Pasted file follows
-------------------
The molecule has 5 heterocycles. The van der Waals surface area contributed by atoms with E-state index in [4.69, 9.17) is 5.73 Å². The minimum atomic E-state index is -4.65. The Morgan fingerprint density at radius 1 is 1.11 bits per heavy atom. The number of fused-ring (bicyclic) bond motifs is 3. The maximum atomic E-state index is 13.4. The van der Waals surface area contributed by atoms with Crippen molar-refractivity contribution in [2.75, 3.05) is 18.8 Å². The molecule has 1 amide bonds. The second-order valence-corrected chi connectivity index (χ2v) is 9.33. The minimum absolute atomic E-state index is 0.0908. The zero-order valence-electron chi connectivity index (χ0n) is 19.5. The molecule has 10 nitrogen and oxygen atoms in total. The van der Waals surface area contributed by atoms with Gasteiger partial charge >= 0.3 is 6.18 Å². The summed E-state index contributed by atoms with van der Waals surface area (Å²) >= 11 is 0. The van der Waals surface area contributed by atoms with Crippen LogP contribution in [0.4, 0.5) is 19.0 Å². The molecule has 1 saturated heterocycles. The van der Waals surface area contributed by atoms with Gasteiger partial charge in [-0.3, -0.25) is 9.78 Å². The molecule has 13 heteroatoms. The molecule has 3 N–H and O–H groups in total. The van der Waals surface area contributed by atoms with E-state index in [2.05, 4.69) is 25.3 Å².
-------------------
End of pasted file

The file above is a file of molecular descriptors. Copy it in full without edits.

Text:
The molecule has 5 heterocycles. The van der Waals surface area contributed by atoms with E-state index in [4.69, 9.17) is 5.73 Å². The minimum atomic E-state index is -4.65. The Morgan fingerprint density at radius 1 is 1.11 bits per heavy atom. The number of fused-ring (bicyclic) bond motifs is 3. The maximum atomic E-state index is 13.4. The van der Waals surface area contributed by atoms with Crippen molar-refractivity contribution in [2.75, 3.05) is 18.8 Å². The molecule has 1 amide bonds. The second-order valence-corrected chi connectivity index (χ2v) is 9.33. The minimum absolute atomic E-state index is 0.0908. The zero-order valence-electron chi connectivity index (χ0n) is 19.5. The molecule has 10 nitrogen and oxygen atoms in total. The van der Waals surface area contributed by atoms with Gasteiger partial charge >= 0.3 is 6.18 Å². The summed E-state index contributed by atoms with van der Waals surface area (Å²) >= 11 is 0. The van der Waals surface area contributed by atoms with Crippen LogP contribution in [0.4, 0.5) is 19.0 Å². The molecule has 1 saturated heterocycles. The van der Waals surface area contributed by atoms with Gasteiger partial charge in [-0.3, -0.25) is 9.78 Å². The molecule has 13 heteroatoms. The molecule has 3 N–H and O–H groups in total. The van der Waals surface area contributed by atoms with E-state index in [2.05, 4.69) is 25.3 Å².